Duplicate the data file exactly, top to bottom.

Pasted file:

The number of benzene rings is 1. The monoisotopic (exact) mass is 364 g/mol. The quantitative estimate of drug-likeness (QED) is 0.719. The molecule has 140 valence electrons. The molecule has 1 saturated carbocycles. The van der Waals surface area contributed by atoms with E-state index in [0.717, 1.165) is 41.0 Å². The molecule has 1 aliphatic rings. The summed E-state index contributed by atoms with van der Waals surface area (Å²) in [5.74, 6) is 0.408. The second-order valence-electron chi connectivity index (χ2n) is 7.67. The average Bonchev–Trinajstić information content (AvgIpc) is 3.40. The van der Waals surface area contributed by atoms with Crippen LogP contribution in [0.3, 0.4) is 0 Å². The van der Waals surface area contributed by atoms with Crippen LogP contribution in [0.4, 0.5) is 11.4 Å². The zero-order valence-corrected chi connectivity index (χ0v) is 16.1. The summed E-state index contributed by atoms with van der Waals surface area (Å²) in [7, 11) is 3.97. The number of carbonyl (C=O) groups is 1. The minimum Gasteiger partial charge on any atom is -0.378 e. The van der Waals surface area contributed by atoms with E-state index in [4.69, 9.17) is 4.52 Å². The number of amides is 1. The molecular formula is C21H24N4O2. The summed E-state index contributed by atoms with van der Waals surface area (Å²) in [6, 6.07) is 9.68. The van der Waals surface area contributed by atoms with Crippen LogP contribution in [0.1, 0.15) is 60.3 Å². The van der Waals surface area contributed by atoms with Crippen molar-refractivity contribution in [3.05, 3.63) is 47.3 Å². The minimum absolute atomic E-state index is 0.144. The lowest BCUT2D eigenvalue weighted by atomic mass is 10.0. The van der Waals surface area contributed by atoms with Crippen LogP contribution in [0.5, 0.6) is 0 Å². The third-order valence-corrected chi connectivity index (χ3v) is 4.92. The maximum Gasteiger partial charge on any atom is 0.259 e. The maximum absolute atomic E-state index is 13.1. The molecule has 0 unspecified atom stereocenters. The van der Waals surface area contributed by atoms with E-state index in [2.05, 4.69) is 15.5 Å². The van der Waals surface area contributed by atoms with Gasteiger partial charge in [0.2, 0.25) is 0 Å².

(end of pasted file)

The number of benzene rings is 1. The monoisotopic (exact) mass is 364 g/mol. The quantitative estimate of drug-likeness (QED) is 0.719. The molecule has 140 valence electrons. The molecule has 1 saturated carbocycles. The van der Waals surface area contributed by atoms with E-state index in [0.717, 1.165) is 41.0 Å². The molecule has 1 aliphatic rings. The summed E-state index contributed by atoms with van der Waals surface area (Å²) in [5.74, 6) is 0.408. The second-order valence-electron chi connectivity index (χ2n) is 7.67. The average Bonchev–Trinajstić information content (AvgIpc) is 3.40. The van der Waals surface area contributed by atoms with Crippen LogP contribution in [0.3, 0.4) is 0 Å². The van der Waals surface area contributed by atoms with Crippen LogP contribution in [0.4, 0.5) is 11.4 Å². The zero-order valence-corrected chi connectivity index (χ0v) is 16.1. The summed E-state index contributed by atoms with van der Waals surface area (Å²) in [7, 11) is 3.97. The number of carbonyl (C=O) groups is 1. The minimum Gasteiger partial charge on any atom is -0.378 e. The van der Waals surface area contributed by atoms with E-state index in [4.69, 9.17) is 4.52 Å². The number of amides is 1. The molecular formula is C21H24N4O2. The summed E-state index contributed by atoms with van der Waals surface area (Å²) in [6, 6.07) is 9.68. The van der Waals surface area contributed by atoms with Crippen LogP contribution in [0.1, 0.15) is 60.3 Å². The van der Waals surface area contributed by atoms with Crippen molar-refractivity contribution in [3.05, 3.63) is 47.3 Å². The minimum absolute atomic E-state index is 0.144. The lowest BCUT2D eigenvalue weighted by atomic mass is 10.0. The van der Waals surface area contributed by atoms with Crippen LogP contribution in [0.5, 0.6) is 0 Å². The third-order valence-corrected chi connectivity index (χ3v) is 4.92. The maximum Gasteiger partial charge on any atom is 0.259 e. The maximum absolute atomic E-state index is 13.1. The molecule has 0 unspecified atom stereocenters. The van der Waals surface area contributed by atoms with E-state index in [2.05, 4.69) is 15.5 Å². The van der Waals surface area contributed by atoms with Gasteiger partial charge in [0.2, 0.25) is 0 Å².